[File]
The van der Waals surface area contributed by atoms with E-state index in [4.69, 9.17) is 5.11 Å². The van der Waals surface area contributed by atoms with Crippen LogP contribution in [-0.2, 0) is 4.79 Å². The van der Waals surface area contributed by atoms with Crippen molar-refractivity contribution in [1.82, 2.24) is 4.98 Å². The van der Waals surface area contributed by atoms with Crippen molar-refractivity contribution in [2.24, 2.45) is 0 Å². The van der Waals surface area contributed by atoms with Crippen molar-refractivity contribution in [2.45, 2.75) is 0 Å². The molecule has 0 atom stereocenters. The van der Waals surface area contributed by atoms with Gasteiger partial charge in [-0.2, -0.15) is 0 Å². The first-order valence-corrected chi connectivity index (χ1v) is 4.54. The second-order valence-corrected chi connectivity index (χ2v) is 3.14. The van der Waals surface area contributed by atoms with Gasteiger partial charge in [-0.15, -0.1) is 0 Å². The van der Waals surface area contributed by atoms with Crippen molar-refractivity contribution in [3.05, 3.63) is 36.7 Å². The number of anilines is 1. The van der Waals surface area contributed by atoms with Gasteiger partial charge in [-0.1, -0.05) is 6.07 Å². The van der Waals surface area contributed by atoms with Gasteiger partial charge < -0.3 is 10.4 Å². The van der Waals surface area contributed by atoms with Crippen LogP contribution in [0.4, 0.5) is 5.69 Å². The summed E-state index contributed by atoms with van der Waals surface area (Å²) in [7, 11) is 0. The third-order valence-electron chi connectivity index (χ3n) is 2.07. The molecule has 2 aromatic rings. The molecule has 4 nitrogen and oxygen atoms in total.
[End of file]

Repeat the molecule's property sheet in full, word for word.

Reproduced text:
The van der Waals surface area contributed by atoms with E-state index in [4.69, 9.17) is 5.11 Å². The van der Waals surface area contributed by atoms with Crippen LogP contribution in [-0.2, 0) is 4.79 Å². The van der Waals surface area contributed by atoms with Crippen molar-refractivity contribution in [1.82, 2.24) is 4.98 Å². The van der Waals surface area contributed by atoms with Crippen molar-refractivity contribution in [2.24, 2.45) is 0 Å². The van der Waals surface area contributed by atoms with Crippen molar-refractivity contribution in [2.45, 2.75) is 0 Å². The molecule has 0 atom stereocenters. The van der Waals surface area contributed by atoms with Gasteiger partial charge in [-0.2, -0.15) is 0 Å². The first-order valence-corrected chi connectivity index (χ1v) is 4.54. The second-order valence-corrected chi connectivity index (χ2v) is 3.14. The van der Waals surface area contributed by atoms with Gasteiger partial charge in [-0.15, -0.1) is 0 Å². The van der Waals surface area contributed by atoms with Crippen molar-refractivity contribution in [3.05, 3.63) is 36.7 Å². The number of anilines is 1. The van der Waals surface area contributed by atoms with Gasteiger partial charge in [-0.1, -0.05) is 6.07 Å². The van der Waals surface area contributed by atoms with Gasteiger partial charge < -0.3 is 10.4 Å². The van der Waals surface area contributed by atoms with Crippen LogP contribution in [0.4, 0.5) is 5.69 Å². The summed E-state index contributed by atoms with van der Waals surface area (Å²) in [7, 11) is 0. The third-order valence-electron chi connectivity index (χ3n) is 2.07. The molecule has 2 aromatic rings. The molecule has 4 nitrogen and oxygen atoms in total.